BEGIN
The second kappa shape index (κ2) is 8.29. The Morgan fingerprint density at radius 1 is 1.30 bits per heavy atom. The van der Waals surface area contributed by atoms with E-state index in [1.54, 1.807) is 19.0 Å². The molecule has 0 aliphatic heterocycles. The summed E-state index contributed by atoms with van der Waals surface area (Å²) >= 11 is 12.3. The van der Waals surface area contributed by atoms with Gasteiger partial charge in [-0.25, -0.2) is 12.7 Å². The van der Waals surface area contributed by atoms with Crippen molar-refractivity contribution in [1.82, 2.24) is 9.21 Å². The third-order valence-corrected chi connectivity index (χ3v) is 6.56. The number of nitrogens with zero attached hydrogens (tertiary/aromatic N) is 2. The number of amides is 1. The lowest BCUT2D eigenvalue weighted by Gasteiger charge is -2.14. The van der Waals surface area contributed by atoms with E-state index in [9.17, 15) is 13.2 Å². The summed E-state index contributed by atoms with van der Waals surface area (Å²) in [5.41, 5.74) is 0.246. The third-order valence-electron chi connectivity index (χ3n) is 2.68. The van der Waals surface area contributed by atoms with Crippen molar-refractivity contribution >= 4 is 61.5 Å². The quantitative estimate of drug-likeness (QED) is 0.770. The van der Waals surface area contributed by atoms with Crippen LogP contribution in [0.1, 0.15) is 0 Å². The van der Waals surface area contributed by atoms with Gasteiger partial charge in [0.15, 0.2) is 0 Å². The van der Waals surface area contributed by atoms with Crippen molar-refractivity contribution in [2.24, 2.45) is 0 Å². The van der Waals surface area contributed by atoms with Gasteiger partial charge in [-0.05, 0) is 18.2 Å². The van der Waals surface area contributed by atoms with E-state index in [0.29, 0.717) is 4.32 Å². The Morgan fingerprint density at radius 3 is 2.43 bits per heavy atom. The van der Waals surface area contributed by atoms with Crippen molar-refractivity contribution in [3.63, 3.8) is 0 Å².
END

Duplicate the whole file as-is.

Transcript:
The second kappa shape index (κ2) is 8.29. The Morgan fingerprint density at radius 1 is 1.30 bits per heavy atom. The van der Waals surface area contributed by atoms with E-state index in [1.54, 1.807) is 19.0 Å². The molecule has 0 aliphatic heterocycles. The summed E-state index contributed by atoms with van der Waals surface area (Å²) >= 11 is 12.3. The van der Waals surface area contributed by atoms with Gasteiger partial charge in [-0.25, -0.2) is 12.7 Å². The van der Waals surface area contributed by atoms with Crippen molar-refractivity contribution in [1.82, 2.24) is 9.21 Å². The third-order valence-corrected chi connectivity index (χ3v) is 6.56. The number of nitrogens with zero attached hydrogens (tertiary/aromatic N) is 2. The number of amides is 1. The lowest BCUT2D eigenvalue weighted by Gasteiger charge is -2.14. The van der Waals surface area contributed by atoms with E-state index in [9.17, 15) is 13.2 Å². The summed E-state index contributed by atoms with van der Waals surface area (Å²) in [5.41, 5.74) is 0.246. The third-order valence-electron chi connectivity index (χ3n) is 2.68. The van der Waals surface area contributed by atoms with Crippen molar-refractivity contribution >= 4 is 61.5 Å². The quantitative estimate of drug-likeness (QED) is 0.770. The van der Waals surface area contributed by atoms with Crippen LogP contribution in [0.1, 0.15) is 0 Å². The van der Waals surface area contributed by atoms with Gasteiger partial charge in [0.15, 0.2) is 0 Å². The van der Waals surface area contributed by atoms with Crippen molar-refractivity contribution in [2.24, 2.45) is 0 Å². The van der Waals surface area contributed by atoms with Gasteiger partial charge in [-0.05, 0) is 18.2 Å². The van der Waals surface area contributed by atoms with E-state index in [0.29, 0.717) is 4.32 Å². The Morgan fingerprint density at radius 3 is 2.43 bits per heavy atom. The van der Waals surface area contributed by atoms with Crippen molar-refractivity contribution in [3.63, 3.8) is 0 Å².